But as usual, I probably learned more from them than they did from me. One by one, they told stories of harm: a granddaughter who died from a pain medication overdose; a spouse who died from a misdiagnosis; a women’s club member who suffered a blood clot that went to her lungs; a daughter who had multiple operations and still is very ill, a year after acquiring a drug-resistant infection.

They also told stories of communication errors and of doctors who don’t like to be questioned. They remembered experiences of leaving the hospital scared, confused and uncertain. To be fair, they also told stories of excellent care delivery.

Like many patients, they wanted to know how to select an excellent doctor and hospital. I emphasized the importance of doing their homework, such as finding out how many times the doctor or hospital has performed the procedure the patient is considering. I pointed them to several websites that post transparent, valid measures of patient safety and quality, such as the federal government’s Hospital Compare, Consumer Reports, the Leapfrog Group and some state health departments. We discussed how perhaps the biggest red flag is a doctor who does not welcome being questioned, is reluctant to seek a second opinion or doesn't encourage patients to participate in their care.

Beyond making their own health care choices, these women wanted to mobilize and raise the profile of the patient safety problem. One woman, a member of Grandmothers Against Gun Violence, asked if we could start “Grandmothers Against Preventable Harm.”

As we talked and their energy soared, mine did too, though with a bit of shame. These women want safe, patient-centered care and they are willing to advocate for it. Yet the patient safety movement has not mobilized this army, tapped their wisdom or channeled their energy. Today, fifteen years after the Institute of Medicine issued To Err is Human, this group was unaware of this report or the extent of the patient safety problem that it exposed. Perhaps they saw their own personal experiences with health care as aberrations or strokes of bad luck, rather than products of larger systemic problems. They all suffered alone.

Those of us leading patient safety have been too insular. We have talked to each other but not to the public. The victims of preventable patient harm often die silently, one at a time. With some exceptions, we don’t have the high-profile disasters that grab headlines and spur policymakers to take action, such as airplane crashes. And although this public health problem is equivalent to two Boeing 747 airliners crashing every day, research funding for improving the safety and quality of care delivery remains paltry. Continue Reading ...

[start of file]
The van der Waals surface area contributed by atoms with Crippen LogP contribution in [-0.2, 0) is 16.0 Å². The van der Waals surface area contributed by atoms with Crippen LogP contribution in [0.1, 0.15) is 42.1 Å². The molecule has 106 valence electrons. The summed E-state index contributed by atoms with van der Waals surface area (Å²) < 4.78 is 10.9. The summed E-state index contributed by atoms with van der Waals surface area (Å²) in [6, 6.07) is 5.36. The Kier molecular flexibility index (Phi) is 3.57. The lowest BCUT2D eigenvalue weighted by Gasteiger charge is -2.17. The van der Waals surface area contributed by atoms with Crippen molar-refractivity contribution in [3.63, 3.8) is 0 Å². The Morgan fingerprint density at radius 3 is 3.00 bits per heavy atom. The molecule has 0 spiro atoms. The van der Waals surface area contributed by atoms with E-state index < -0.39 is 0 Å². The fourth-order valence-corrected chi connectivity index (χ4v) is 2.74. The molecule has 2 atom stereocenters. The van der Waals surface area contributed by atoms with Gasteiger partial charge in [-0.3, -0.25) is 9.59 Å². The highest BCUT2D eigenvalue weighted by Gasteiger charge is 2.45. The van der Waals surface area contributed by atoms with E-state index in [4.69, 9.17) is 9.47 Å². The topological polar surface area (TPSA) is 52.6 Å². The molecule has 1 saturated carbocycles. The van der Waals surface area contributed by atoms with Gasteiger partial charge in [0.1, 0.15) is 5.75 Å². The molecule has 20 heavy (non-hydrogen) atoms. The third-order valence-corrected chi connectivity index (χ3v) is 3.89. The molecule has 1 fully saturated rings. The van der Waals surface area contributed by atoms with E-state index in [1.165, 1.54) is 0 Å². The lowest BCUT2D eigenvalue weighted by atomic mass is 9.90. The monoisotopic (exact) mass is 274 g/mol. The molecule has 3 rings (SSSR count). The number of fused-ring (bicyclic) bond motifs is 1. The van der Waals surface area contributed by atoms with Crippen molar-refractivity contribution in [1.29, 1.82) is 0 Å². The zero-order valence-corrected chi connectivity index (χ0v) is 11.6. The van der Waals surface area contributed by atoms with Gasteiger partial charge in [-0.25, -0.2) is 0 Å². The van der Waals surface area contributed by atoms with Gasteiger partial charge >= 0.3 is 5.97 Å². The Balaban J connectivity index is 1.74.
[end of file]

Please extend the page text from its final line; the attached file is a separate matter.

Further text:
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Earlier this year, our hospital staff was weighing a new 24/7 family presence policy to allow immediate family members to stay with  patients 24 hours a day. We knew this was a step in the direction of delivering patient- and family-centered care.

We presented the proposal at a meeting of our Patient and Family Advisory Council.  One of the members of the council told a story that drove home the importance of this decision. When her son was battling a fatal illness in the hospital, she had to leave him when visiting hours ended. She couldn’t stand the thought of being far away, she told the group, so instead of going home she slept in her car in the hospital’s parking garage.

It’s hard to gauge exactly how her story ultimately affected The Johns Hopkins Hospital’s new 24/7 family presence policy. But one thing is clear: Involving patients and family members in decision-making fundamentally changes the conversation for the better, whether the issue involves an individual treatment decision or a hospital-wide policy. Charlene Rothkopf, a former patient who sits on two of our health system’s safety and quality boards, puts it so eloquently. “Many times our health care professionals get so caught up in the day-to-day press of business, that they may lose sight of  the real meaning of what they’re there for,” she says. “Patients help bring that to light.” Patients appreciate the importance of simple things, such as discussing their concerns about an upcoming surgery or providing a compassionate touch, she says.